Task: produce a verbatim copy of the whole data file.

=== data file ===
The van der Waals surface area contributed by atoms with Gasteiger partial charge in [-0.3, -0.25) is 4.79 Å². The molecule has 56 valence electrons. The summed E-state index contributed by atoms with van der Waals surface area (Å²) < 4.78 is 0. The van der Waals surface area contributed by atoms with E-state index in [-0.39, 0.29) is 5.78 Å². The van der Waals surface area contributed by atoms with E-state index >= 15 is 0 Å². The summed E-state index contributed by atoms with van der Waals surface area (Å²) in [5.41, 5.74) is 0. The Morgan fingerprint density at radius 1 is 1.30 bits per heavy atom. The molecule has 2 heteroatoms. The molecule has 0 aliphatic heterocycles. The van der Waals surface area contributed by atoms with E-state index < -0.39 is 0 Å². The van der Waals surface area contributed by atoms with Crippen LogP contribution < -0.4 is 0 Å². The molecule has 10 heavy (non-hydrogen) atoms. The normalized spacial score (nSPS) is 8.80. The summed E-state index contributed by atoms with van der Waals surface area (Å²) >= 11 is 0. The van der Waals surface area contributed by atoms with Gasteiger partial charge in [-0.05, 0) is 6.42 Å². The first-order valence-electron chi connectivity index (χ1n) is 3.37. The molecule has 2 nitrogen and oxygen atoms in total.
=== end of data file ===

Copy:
The van der Waals surface area contributed by atoms with Gasteiger partial charge in [-0.3, -0.25) is 4.79 Å². The molecule has 56 valence electrons. The summed E-state index contributed by atoms with van der Waals surface area (Å²) < 4.78 is 0. The van der Waals surface area contributed by atoms with E-state index in [-0.39, 0.29) is 5.78 Å². The van der Waals surface area contributed by atoms with E-state index >= 15 is 0 Å². The summed E-state index contributed by atoms with van der Waals surface area (Å²) in [5.41, 5.74) is 0. The Morgan fingerprint density at radius 1 is 1.30 bits per heavy atom. The molecule has 2 heteroatoms. The molecule has 0 aliphatic heterocycles. The van der Waals surface area contributed by atoms with E-state index < -0.39 is 0 Å². The van der Waals surface area contributed by atoms with Crippen LogP contribution < -0.4 is 0 Å². The molecule has 10 heavy (non-hydrogen) atoms. The normalized spacial score (nSPS) is 8.80. The summed E-state index contributed by atoms with van der Waals surface area (Å²) >= 11 is 0. The van der Waals surface area contributed by atoms with Gasteiger partial charge in [-0.05, 0) is 6.42 Å². The first-order valence-electron chi connectivity index (χ1n) is 3.37. The molecule has 2 nitrogen and oxygen atoms in total.